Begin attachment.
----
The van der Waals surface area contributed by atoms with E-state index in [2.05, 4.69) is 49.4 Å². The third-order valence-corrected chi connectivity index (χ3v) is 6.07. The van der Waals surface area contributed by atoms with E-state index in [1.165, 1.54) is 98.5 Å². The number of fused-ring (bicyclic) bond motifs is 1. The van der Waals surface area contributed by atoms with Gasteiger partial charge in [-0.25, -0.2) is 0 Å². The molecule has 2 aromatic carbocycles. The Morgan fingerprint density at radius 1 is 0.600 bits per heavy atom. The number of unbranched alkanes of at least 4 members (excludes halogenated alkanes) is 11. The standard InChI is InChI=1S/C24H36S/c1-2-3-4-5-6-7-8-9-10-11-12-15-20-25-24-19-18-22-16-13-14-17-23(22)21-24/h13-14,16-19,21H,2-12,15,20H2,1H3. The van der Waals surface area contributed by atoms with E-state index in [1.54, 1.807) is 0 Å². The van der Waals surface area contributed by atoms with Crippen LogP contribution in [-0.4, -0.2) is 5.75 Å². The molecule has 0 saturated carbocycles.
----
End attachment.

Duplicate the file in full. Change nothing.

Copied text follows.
The van der Waals surface area contributed by atoms with E-state index in [2.05, 4.69) is 49.4 Å². The third-order valence-corrected chi connectivity index (χ3v) is 6.07. The van der Waals surface area contributed by atoms with E-state index in [1.165, 1.54) is 98.5 Å². The number of fused-ring (bicyclic) bond motifs is 1. The van der Waals surface area contributed by atoms with Gasteiger partial charge in [-0.25, -0.2) is 0 Å². The molecule has 2 aromatic carbocycles. The Morgan fingerprint density at radius 1 is 0.600 bits per heavy atom. The number of unbranched alkanes of at least 4 members (excludes halogenated alkanes) is 11. The standard InChI is InChI=1S/C24H36S/c1-2-3-4-5-6-7-8-9-10-11-12-15-20-25-24-19-18-22-16-13-14-17-23(22)21-24/h13-14,16-19,21H,2-12,15,20H2,1H3. The van der Waals surface area contributed by atoms with E-state index in [1.54, 1.807) is 0 Å². The van der Waals surface area contributed by atoms with Crippen LogP contribution in [-0.4, -0.2) is 5.75 Å². The molecule has 0 saturated carbocycles.